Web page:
DALLAS (CN) – A Dallas federal jury punished federal prosecutors Friday for repeated mistakes at trial when it acquitted Dallas County Commissioner John Wiley Price on seven corruption counts while remaining hung on four others.
After eight days of deliberations, the jury acquitted Price, 66, on bribery, mail fraud and conspiracy charges while failing to reach a verdict on tax fraud charges.
U.S. District Judge Barbara Lynn declared a mistrial on the tax fraud charges and gave prosecutors one month to decide whether to retry Price.
Price is likely the most well-known politician to ever be prosecuted by the federal government in Dallas. His confrontational style and focus on the issues of race and economic equality have made him a controversial figure, but his constituents in south Dallas have comfortably re-elected him for three decades.
His acquittal is a stunning defeat for the U.S. Department of Justice and FBI, who have spent a decade investigating and prosecuting Price.
Judge Lynn urged jurors to “rest with your verdict” and resist talking to reporters about the verdict, but that it was their right to do so if they choose.
The jury also acquitted Price’s assistant, Dapheny Fain, 55, on a lying to federal agents count and conspiracy count.
Prosecutors failed to convince the jury that Price pocketed more than $950,000 in cash, cars and real estate from political consultant Kathy Nealy in exchange for her clients’ bids for county contracts, and more than $200,000 in cash from a clothing store operated by Fain and an art gallery operated by his friend Karen Manning. Nealy will be tried separately from Price and Fain.
Price has insisted the money was from loans he made to Nealy, a close friend, and that large amounts of cash seized by the FBI at his home belonged to Fain, who purportedly kept it there to prevent her from spending it on shopping.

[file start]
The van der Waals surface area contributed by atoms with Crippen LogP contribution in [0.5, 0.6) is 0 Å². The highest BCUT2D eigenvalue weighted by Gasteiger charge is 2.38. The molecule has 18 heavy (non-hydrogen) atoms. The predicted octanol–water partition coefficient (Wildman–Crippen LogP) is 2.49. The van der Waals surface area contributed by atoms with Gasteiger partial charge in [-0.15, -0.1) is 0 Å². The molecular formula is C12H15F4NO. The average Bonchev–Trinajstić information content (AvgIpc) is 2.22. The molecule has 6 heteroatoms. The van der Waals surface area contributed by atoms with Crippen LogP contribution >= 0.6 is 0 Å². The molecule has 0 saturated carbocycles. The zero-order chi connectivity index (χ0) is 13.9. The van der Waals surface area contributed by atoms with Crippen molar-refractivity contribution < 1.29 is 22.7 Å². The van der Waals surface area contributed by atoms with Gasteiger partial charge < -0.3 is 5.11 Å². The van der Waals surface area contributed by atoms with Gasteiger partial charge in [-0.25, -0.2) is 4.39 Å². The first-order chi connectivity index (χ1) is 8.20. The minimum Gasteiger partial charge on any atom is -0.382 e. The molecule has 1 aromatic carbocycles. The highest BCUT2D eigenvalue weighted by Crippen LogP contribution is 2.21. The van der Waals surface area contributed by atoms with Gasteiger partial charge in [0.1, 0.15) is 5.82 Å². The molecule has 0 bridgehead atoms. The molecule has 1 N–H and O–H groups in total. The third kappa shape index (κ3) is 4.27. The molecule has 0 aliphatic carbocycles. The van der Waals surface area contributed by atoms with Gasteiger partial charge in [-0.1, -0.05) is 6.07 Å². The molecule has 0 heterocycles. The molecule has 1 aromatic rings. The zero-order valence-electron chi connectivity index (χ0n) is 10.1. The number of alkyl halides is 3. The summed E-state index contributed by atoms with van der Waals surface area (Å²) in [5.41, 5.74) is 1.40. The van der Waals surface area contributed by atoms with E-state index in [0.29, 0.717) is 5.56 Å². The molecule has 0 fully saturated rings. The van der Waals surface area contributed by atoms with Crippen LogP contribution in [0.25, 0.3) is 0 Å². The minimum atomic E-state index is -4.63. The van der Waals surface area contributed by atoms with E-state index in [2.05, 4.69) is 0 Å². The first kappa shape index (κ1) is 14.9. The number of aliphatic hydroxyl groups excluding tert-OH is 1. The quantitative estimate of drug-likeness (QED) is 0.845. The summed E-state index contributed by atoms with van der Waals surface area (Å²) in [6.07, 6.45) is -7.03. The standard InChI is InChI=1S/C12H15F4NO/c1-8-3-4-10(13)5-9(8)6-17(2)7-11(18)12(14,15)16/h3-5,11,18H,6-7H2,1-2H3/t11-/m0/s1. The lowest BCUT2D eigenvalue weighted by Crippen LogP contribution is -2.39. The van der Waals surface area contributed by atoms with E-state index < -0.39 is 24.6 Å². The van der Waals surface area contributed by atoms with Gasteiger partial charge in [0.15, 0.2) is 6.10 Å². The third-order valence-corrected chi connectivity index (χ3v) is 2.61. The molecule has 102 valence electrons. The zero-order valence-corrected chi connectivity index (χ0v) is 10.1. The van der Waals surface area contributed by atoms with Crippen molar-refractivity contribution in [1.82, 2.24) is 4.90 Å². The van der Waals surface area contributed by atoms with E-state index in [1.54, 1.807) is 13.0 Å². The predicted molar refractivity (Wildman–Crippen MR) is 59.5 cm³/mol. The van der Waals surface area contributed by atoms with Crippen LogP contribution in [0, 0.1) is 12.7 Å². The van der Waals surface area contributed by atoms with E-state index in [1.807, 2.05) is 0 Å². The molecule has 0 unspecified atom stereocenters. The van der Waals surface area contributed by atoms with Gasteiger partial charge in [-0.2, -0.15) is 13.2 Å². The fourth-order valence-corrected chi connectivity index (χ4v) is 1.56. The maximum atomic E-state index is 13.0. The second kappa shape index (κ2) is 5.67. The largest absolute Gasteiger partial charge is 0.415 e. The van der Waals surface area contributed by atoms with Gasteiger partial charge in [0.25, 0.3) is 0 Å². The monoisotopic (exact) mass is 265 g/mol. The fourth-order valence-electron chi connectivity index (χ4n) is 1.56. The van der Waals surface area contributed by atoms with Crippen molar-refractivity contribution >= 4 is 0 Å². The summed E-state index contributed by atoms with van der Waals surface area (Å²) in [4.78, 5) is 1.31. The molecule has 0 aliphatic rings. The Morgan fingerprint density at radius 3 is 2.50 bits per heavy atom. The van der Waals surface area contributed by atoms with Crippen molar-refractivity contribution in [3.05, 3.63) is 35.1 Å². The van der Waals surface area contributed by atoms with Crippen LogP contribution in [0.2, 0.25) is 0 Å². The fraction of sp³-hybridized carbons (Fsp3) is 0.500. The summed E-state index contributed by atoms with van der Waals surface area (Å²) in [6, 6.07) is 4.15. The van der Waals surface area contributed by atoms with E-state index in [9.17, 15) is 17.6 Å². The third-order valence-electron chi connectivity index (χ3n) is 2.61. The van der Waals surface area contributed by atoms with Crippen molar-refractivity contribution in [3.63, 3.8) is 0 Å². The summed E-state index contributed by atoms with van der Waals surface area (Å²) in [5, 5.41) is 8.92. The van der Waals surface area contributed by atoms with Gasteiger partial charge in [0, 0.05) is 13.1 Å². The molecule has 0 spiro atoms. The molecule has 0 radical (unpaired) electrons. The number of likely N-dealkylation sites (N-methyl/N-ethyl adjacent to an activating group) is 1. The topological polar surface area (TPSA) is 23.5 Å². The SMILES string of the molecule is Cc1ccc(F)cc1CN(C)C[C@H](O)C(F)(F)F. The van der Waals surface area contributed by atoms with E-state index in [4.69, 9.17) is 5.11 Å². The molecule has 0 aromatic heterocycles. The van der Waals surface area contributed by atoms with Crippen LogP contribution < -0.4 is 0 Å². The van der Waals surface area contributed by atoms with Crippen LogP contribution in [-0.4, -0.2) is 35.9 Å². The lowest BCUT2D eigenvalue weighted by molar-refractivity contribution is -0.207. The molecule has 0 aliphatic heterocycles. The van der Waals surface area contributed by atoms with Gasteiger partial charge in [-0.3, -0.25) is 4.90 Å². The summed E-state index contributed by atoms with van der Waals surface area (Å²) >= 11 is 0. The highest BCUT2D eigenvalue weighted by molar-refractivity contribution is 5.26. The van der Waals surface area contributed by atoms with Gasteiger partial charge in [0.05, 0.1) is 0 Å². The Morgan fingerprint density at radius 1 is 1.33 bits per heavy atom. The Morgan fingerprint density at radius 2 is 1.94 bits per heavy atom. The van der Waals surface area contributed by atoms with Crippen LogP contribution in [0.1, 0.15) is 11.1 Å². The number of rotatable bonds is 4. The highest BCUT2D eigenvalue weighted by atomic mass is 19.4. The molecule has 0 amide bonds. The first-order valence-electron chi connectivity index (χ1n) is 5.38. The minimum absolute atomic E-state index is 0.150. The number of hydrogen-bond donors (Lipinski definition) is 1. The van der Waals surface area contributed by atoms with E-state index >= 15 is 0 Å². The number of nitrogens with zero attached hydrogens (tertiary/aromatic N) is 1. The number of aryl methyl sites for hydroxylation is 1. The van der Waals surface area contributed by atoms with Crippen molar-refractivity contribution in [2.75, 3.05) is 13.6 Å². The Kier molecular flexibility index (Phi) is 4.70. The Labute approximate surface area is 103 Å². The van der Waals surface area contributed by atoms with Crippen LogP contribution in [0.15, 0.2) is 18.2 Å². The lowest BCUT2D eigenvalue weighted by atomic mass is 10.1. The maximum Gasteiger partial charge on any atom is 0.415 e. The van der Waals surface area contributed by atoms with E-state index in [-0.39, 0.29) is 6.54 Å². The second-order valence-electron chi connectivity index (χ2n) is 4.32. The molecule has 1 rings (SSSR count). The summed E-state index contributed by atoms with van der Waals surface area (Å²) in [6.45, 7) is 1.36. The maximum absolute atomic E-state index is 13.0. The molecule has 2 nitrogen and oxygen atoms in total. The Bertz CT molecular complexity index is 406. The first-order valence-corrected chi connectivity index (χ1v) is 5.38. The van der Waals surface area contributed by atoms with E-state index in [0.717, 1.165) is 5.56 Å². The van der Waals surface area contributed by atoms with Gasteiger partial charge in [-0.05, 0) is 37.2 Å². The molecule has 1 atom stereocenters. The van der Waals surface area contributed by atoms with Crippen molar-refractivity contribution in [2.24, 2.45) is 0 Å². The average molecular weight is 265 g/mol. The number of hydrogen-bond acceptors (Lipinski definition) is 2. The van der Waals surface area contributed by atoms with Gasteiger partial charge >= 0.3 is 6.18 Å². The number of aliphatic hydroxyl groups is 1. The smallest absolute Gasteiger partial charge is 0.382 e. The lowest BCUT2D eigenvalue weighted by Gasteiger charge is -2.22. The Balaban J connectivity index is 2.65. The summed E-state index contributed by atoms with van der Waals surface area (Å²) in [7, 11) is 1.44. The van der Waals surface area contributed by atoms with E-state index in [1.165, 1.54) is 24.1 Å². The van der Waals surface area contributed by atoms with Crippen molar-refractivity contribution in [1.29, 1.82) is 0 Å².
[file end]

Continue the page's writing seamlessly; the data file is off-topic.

Dressed in a brown suit and bowtie, Price smiled broadly Friday as the verdict was read and hugged his defense team. Surrounded by a large scrum of reporters, Price and Fain proceeded to walk back to work at the Dallas County Administration Building.
Price’s attorney, Shirley Baccus-Lobel of Dallas, told reporters she expected the acquittal.
“That does not mean my heart was not beating 100 miles per hour,” she said.
John Parker, U.S. Attorney for the Northern District of Texas, thanked jurors for their “extraordinary service” during eight weeks of trial and two weeks of deliberations.
“I will be convening with the prosecution team over the next several days regarding where we go from here, consistent with the court’s timeline,” he said in a statement.
Prosecutors stumbled in the final weeks of trial, admitting to several failures to turn over evidence to the defense.
Judge Lynn called the failures “terribly inappropriate and very disappointing.”
She also warned prosecutors before closing arguments she was probably going to throw out the mail fraud charges even if the jury found Price guilty, saying it was “virtually impossible” for the jury to convict based on the poor connection prosecutors made with the alleged crimes and the U.S. Postal Service.
The defense capitalized on the mistakes, accusing federal prosecutors and investigators of incompetence and dishonesty. They argued the prosecution’s parade of testimony and evidence lacked a “smoking gun” showing a conspiracy to bribe, and that the case is built largely on circumstantial financial records.
The defense also attacked the prosecution’s star witness, consultant Christian Campbell, who took a plea deal in exchange for his testimony. They told jurors that Campbell admitted to being a liar while on the stand.